They may be looking at the effectiveness of your marketing efforts, competitor analysis or sales targeting. Perhaps they’re testing your core target market for what kind of things they engage with, or looking at the best way to engage with them. When the data is out there, this kind of analysis can be hugely influential in taking your business to the next stage.

  • Engineer/Product manager
There’s two routes to go down here, and it’s all about what you already have.

Do you have a leader or head engineer who is passionate about making and improving your products or leading your services? Then you need an engineer who will deal with maintenance and delivering great product, freeing up your head honcho to develop new ideas, improving your offering and solving problems.

If on the other hand you’ve got someone who is much more business minded, passionate about advocating your product and building your brand across all channels, you might want to look at hiring a head engineer or product manager. It can be difficult handing over your baby, but if you find the right person, they can not only vastly improve your offering but free your time up to do what you do best.

More importantly, bringing someone new in can invigorate your product and prevent it stagnating through certain biases. An objective viewpoint is often what is needed for many small businesses, as well as someone who is passionate about your vision.

  • Accountant/Financial controller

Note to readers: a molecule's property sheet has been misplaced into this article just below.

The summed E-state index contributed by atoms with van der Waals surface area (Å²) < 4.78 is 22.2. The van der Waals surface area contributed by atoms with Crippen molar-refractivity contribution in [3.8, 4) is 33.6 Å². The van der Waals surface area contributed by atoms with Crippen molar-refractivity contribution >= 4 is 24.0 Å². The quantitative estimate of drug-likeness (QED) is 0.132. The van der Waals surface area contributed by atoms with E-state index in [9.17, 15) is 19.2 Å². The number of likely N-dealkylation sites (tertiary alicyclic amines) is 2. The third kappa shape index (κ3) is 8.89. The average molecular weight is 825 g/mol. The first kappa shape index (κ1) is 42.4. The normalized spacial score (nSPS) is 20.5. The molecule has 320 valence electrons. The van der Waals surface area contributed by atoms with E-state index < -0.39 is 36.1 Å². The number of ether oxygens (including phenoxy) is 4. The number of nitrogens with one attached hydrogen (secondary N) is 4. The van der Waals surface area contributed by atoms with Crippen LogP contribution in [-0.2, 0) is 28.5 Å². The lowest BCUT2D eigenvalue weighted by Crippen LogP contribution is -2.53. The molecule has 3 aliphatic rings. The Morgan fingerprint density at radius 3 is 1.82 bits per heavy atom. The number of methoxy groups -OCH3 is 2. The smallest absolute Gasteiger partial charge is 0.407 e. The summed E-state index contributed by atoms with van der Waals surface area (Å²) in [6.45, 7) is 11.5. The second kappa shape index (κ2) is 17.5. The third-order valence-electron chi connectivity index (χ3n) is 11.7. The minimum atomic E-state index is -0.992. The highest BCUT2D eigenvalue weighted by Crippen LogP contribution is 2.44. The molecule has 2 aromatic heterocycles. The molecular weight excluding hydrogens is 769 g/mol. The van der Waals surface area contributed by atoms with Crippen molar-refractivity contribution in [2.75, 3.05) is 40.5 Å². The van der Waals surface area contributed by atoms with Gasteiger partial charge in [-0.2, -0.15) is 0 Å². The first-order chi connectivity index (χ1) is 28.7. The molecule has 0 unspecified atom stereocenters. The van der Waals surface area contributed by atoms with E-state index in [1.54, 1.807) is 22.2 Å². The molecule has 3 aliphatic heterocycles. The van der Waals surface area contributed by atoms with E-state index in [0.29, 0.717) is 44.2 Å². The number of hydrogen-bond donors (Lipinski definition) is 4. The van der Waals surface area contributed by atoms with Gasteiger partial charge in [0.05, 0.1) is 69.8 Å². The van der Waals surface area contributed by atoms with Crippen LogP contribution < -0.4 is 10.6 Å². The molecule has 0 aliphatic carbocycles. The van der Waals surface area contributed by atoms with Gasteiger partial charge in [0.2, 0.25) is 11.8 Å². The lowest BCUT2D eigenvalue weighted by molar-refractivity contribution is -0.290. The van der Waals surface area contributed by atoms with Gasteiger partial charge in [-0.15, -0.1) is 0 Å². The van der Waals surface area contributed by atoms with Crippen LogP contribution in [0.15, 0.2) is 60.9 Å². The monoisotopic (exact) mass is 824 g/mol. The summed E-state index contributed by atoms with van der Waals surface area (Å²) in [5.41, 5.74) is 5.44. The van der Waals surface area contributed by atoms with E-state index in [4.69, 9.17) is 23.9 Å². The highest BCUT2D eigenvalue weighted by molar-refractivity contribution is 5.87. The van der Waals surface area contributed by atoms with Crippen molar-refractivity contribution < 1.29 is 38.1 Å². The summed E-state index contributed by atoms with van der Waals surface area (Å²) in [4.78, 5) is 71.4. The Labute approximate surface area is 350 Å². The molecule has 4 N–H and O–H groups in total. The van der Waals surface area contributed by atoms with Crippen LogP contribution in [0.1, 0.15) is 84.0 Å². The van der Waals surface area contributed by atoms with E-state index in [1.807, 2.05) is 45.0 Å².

It’s probably time to stop your finances filling up your own inbox.

It’s another burden that can take attention away from your core aims, whether it’s pay roll, tax, benefits or a multitude of HR tasks. Of course this can be outsourced, but if you’re looking for someone to combine finance and HR, it can be hugely beneficial to get someone in house.

You avoid any chance of late payments and invoices and you’ll find the whole business will start operating much more smoothly.

  • Marketing
You’ve got something to sell, you need to make sure people can find it. The first step is identifying the best route for your business.

If you’re service or media led, consider search or content marketing. An innovative product? Social or influencer marketing might be the route. Old school print, television or even radio marketing of course still have their place, too.

Once you’ve worked out the right route, find someone who has specialist experience in that field, but who is a generalist who can work across everything. They’ll need to be able to contribute to all fields of digital and traditional marketing, including copy, design and strategy, as well as being reactive to new platforms and ideas.

The dream? A jack of all trades who is a master of one.

  • Someone to get stuff done
Anyone who has worked in a start-up environment knows how varied a day can be. One minute you’re writing code, then you’re selling, next your painting the walls of fixing a leak in the roof.

If not, you’re time is likely to be made up of plenty of admin. It’s really worth hiring an office manager, a super organised employee keeping on top of everything that’s diverting attention away from strategy, building your product and growing your business.

Whether you hire someone with experience or look to give someone a start in a small business environment, consider smaller gaps in your team and see if they have something extra-curricular they can offer too. Maybe you need some quality photography, help writing the blog or they can help take some HR tasks.

Essentially you need a doer. Someone who is focused and will take all those tasks that are taking you too long. Just count up one week how long you spend doing things that you shouldn’t have to. You’ll be surprised how many hours you’ll find yourself to fill with the important stuff.

By Matt Arnerich, graduate jobs content writer at Inspiring Interns